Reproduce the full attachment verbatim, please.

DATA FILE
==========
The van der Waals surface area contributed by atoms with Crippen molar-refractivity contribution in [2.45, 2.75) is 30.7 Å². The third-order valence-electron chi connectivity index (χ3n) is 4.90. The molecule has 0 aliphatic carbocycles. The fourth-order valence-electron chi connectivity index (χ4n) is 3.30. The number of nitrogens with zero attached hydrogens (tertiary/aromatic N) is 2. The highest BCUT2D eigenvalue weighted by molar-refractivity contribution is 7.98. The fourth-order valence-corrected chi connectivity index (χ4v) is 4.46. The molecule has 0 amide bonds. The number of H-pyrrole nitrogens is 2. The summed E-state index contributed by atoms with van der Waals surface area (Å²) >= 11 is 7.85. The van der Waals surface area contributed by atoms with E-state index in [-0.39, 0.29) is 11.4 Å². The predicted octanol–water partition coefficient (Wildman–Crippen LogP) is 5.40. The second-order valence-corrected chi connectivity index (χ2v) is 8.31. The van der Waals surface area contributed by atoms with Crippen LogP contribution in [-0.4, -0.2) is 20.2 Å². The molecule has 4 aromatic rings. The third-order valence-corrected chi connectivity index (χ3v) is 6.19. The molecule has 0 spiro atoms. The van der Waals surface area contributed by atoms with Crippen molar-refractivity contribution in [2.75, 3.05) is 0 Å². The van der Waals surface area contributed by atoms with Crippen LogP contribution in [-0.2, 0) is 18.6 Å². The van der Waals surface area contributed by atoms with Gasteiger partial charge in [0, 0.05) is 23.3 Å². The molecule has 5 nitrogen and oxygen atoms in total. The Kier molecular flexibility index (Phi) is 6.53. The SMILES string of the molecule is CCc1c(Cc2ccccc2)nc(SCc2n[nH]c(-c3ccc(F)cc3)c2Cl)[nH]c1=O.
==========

The van der Waals surface area contributed by atoms with Crippen molar-refractivity contribution in [2.45, 2.75) is 30.7 Å². The third-order valence-electron chi connectivity index (χ3n) is 4.90. The molecule has 0 aliphatic carbocycles. The fourth-order valence-electron chi connectivity index (χ4n) is 3.30. The number of nitrogens with zero attached hydrogens (tertiary/aromatic N) is 2. The highest BCUT2D eigenvalue weighted by molar-refractivity contribution is 7.98. The fourth-order valence-corrected chi connectivity index (χ4v) is 4.46. The molecule has 0 amide bonds. The number of H-pyrrole nitrogens is 2. The summed E-state index contributed by atoms with van der Waals surface area (Å²) >= 11 is 7.85. The van der Waals surface area contributed by atoms with E-state index in [-0.39, 0.29) is 11.4 Å². The predicted octanol–water partition coefficient (Wildman–Crippen LogP) is 5.40. The second-order valence-corrected chi connectivity index (χ2v) is 8.31. The van der Waals surface area contributed by atoms with Crippen LogP contribution in [-0.4, -0.2) is 20.2 Å². The molecule has 4 aromatic rings. The third-order valence-corrected chi connectivity index (χ3v) is 6.19. The molecule has 0 spiro atoms. The van der Waals surface area contributed by atoms with Crippen molar-refractivity contribution in [2.75, 3.05) is 0 Å². The van der Waals surface area contributed by atoms with Crippen LogP contribution in [-0.2, 0) is 18.6 Å². The van der Waals surface area contributed by atoms with Gasteiger partial charge in [0, 0.05) is 23.3 Å². The molecule has 5 nitrogen and oxygen atoms in total. The Kier molecular flexibility index (Phi) is 6.53. The SMILES string of the molecule is CCc1c(Cc2ccccc2)nc(SCc2n[nH]c(-c3ccc(F)cc3)c2Cl)[nH]c1=O.